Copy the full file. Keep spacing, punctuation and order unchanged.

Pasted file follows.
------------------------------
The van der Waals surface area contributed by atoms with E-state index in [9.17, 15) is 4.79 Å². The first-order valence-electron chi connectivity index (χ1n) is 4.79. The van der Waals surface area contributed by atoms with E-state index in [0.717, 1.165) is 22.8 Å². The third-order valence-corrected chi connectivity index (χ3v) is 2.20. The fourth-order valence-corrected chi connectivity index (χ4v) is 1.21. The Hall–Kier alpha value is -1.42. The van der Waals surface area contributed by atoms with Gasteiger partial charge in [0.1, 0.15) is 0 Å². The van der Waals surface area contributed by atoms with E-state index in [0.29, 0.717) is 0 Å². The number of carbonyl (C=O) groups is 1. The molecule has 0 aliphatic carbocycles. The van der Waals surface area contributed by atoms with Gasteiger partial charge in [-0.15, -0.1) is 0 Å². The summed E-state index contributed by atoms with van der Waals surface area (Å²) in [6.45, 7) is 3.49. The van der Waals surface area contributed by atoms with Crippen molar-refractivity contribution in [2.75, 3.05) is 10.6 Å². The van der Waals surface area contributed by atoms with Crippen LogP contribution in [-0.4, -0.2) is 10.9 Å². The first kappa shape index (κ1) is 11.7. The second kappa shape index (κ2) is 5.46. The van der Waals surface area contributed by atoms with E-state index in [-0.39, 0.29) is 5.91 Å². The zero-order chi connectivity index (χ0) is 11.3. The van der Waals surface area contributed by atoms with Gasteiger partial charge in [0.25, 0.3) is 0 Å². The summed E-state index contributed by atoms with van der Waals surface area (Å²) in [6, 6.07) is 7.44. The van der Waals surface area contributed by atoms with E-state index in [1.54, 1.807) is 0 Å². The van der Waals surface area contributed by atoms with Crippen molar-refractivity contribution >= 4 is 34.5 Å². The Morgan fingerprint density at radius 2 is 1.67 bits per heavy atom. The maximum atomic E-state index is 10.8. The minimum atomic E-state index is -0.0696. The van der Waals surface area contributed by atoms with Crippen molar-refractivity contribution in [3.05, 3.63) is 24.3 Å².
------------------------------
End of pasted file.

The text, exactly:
The van der Waals surface area contributed by atoms with E-state index in [9.17, 15) is 4.79 Å². The first-order valence-electron chi connectivity index (χ1n) is 4.79. The van der Waals surface area contributed by atoms with E-state index in [0.717, 1.165) is 22.8 Å². The third-order valence-corrected chi connectivity index (χ3v) is 2.20. The fourth-order valence-corrected chi connectivity index (χ4v) is 1.21. The Hall–Kier alpha value is -1.42. The van der Waals surface area contributed by atoms with Gasteiger partial charge in [0.1, 0.15) is 0 Å². The van der Waals surface area contributed by atoms with E-state index in [0.29, 0.717) is 0 Å². The number of carbonyl (C=O) groups is 1. The molecule has 0 aliphatic carbocycles. The van der Waals surface area contributed by atoms with Gasteiger partial charge in [-0.15, -0.1) is 0 Å². The summed E-state index contributed by atoms with van der Waals surface area (Å²) in [6.45, 7) is 3.49. The van der Waals surface area contributed by atoms with Crippen molar-refractivity contribution in [2.75, 3.05) is 10.6 Å². The van der Waals surface area contributed by atoms with Crippen LogP contribution in [-0.4, -0.2) is 10.9 Å². The first kappa shape index (κ1) is 11.7. The second kappa shape index (κ2) is 5.46. The van der Waals surface area contributed by atoms with E-state index in [-0.39, 0.29) is 5.91 Å². The zero-order chi connectivity index (χ0) is 11.3. The van der Waals surface area contributed by atoms with Gasteiger partial charge in [0.25, 0.3) is 0 Å². The summed E-state index contributed by atoms with van der Waals surface area (Å²) in [6, 6.07) is 7.44. The van der Waals surface area contributed by atoms with E-state index in [1.54, 1.807) is 0 Å². The van der Waals surface area contributed by atoms with Crippen molar-refractivity contribution >= 4 is 34.5 Å². The Morgan fingerprint density at radius 2 is 1.67 bits per heavy atom. The maximum atomic E-state index is 10.8. The minimum atomic E-state index is -0.0696. The van der Waals surface area contributed by atoms with Crippen molar-refractivity contribution in [3.05, 3.63) is 24.3 Å².